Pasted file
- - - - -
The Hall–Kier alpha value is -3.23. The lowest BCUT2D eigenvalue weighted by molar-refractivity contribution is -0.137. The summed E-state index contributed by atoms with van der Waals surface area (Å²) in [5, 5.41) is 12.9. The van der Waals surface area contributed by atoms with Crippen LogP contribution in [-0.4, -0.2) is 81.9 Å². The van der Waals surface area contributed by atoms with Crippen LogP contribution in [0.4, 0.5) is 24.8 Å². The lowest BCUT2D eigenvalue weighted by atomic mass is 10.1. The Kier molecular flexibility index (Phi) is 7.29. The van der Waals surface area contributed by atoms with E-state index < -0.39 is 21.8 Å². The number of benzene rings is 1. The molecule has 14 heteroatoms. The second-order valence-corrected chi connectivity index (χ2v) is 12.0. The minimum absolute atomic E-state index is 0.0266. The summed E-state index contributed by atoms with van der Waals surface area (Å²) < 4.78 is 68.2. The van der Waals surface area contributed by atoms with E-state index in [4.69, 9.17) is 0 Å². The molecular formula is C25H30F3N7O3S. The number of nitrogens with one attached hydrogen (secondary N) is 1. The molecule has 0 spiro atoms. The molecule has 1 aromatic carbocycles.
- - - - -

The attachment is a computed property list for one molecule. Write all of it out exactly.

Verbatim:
The Hall–Kier alpha value is -3.23. The lowest BCUT2D eigenvalue weighted by molar-refractivity contribution is -0.137. The summed E-state index contributed by atoms with van der Waals surface area (Å²) in [5, 5.41) is 12.9. The van der Waals surface area contributed by atoms with Crippen LogP contribution in [-0.4, -0.2) is 81.9 Å². The van der Waals surface area contributed by atoms with Crippen LogP contribution in [0.4, 0.5) is 24.8 Å². The lowest BCUT2D eigenvalue weighted by atomic mass is 10.1. The Kier molecular flexibility index (Phi) is 7.29. The van der Waals surface area contributed by atoms with E-state index < -0.39 is 21.8 Å². The number of benzene rings is 1. The molecule has 14 heteroatoms. The second-order valence-corrected chi connectivity index (χ2v) is 12.0. The minimum absolute atomic E-state index is 0.0266. The summed E-state index contributed by atoms with van der Waals surface area (Å²) < 4.78 is 68.2. The van der Waals surface area contributed by atoms with E-state index in [4.69, 9.17) is 0 Å². The molecular formula is C25H30F3N7O3S. The number of nitrogens with one attached hydrogen (secondary N) is 1. The molecule has 0 spiro atoms. The molecule has 1 aromatic carbocycles.